Now, I want you to notice two things about this criminal, you need to jot into your notes. First of all, I want you to notice, his courage, by what he says next. He says, “but this man has done nothing wrong.” I love that! Here’s the entire Jewish nation, all of the scribes and the Pharisees and the religious leaders declaring that He’s done all of these wrong things. And here’s this criminal, declaring from his lips that, Jesus is innocent. What a rebuke to the nation that a criminal could see in Him innocence. And you know, God’s plan has been that way from day one. When Jesus Christ entered planet earth through human flesh, who declared, by announcement, that He had come? The religious leaders? No. The religious outcasts, the shepherds. And now, at His death, who declares His innocence, that He is, in fact, the Christ? One of the religious leaders who had studied the law? No. An outcast, a criminal. He had tremendous courage in saying that because, by saying that, he ostracized himself from any compassion of the crowd and from his friend, who was hanging just a few feet away on another cross. He immediately cut himself off.
But then, I want you to notice his humility. Look at verse 42, “And he was saying, ‘Jesus, remember me when You come in Your kingdom!’” “Remember me,” this was one Greek word that was found on many tombstones that dotted the Greek countryside. One Greek word, they wouldn’t have names. It was the practice of many people, who feared God, to simply have on their tombstone the word, translated, “remember me.” It was a perpetual prayer to God, wherever you might be, that hopefully, in the resurrection, they would be remembered. And so, he uses that same word and said to Jesus, “Jesus, remember me”. And yet, what humility. He didn’t say, “Lord, give me a spot in the kingdom of ruling, give me a prominent place.” He just said, “Lord, at the resurrection, when You bring in Your kingdom, would you mind remembering me?”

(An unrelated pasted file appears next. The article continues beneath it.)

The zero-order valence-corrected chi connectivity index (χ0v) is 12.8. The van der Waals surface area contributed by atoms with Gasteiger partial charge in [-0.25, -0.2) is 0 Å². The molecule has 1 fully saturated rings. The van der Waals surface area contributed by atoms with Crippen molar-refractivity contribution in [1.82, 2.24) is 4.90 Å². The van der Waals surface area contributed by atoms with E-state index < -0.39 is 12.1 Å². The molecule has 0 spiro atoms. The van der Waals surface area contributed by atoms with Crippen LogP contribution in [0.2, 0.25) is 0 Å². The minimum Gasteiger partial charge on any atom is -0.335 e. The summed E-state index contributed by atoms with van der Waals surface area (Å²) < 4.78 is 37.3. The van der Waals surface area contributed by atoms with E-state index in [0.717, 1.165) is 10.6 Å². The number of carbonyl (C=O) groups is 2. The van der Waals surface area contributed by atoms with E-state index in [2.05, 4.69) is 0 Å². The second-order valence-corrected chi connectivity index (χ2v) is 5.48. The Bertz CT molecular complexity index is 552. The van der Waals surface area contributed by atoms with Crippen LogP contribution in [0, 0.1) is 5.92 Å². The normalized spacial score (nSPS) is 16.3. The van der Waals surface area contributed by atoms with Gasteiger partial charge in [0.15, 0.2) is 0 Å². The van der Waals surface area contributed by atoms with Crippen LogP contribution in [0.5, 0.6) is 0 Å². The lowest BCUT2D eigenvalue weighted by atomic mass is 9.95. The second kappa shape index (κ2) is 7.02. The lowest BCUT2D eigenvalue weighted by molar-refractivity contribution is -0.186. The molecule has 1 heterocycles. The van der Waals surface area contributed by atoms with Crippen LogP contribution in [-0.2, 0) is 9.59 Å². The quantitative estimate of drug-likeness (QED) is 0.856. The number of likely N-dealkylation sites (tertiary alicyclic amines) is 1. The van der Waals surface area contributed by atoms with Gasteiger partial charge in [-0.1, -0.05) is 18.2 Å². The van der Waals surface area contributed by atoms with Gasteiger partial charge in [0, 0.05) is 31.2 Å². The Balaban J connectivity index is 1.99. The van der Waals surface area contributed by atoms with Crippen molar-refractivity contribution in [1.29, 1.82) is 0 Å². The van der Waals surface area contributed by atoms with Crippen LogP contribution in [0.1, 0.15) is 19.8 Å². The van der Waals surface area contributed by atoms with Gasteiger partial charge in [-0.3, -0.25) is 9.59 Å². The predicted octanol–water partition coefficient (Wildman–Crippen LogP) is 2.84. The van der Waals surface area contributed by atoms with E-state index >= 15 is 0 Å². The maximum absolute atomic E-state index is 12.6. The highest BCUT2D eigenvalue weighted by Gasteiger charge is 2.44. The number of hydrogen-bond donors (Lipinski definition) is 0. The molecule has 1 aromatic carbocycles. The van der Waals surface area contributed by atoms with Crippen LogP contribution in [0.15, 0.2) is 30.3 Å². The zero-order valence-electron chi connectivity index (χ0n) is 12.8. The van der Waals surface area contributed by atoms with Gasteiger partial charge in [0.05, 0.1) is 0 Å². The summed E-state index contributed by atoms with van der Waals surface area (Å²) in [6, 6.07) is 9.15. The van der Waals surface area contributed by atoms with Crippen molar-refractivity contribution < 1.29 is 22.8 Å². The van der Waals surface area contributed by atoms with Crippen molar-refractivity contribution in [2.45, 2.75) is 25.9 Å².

Now, Jesus’ next statement is one that I love. “And He said to him, ‘Truly I say to you, today you shall be with Me in Paradise.’” Jot down, if you would, four false doctrines that Jesus’ answer shatters. There are four doctrines, and you may even think of more, but I can come up with at least four false doctrines that the answer of Jesus here totally wipes away. First of all, the false doctrine of baptismal regeneration. Jesus Christ said, “After you’re baptized, I’ll remember you in the kingdom.” Let’s get this guy off the cross and baptize him or somebody sprinkle him or do something. He wasn’t baptized in ANY form. And yet, he was to be with Christ in paradise. Those who say you must be baptized to be saved need to camp here for just a moment because it is so clear, salvation does not come through a tub, it comes by faith in Christ.
The second false doctrine that Christ’s answer shatters, obviously, is salvation by works. This man couldn’t do anything, his hands were either tied or nailed to the cross. He couldn’t go anywhere for Christ, his feet were either nailed or tied to the cross. He didn’t have an opportunity to do anything. We don’t know that he testified, we don’t know that he did anything. He certainly didn’t give any money. He couldn’t do a thing. No church to join on Calvary. But yet, Jesus says, “Truly, I say to you, today you shall be with Me in Paradise.” You see, you don’t enter the kingdom through a Bible study, through good works, through church membership. It is simple faith. As Floyd said so clearly yesterday, “It is simply coming to a point in your life where you cease trusting in yourself for salvation and you begin to trust God for your salvation.”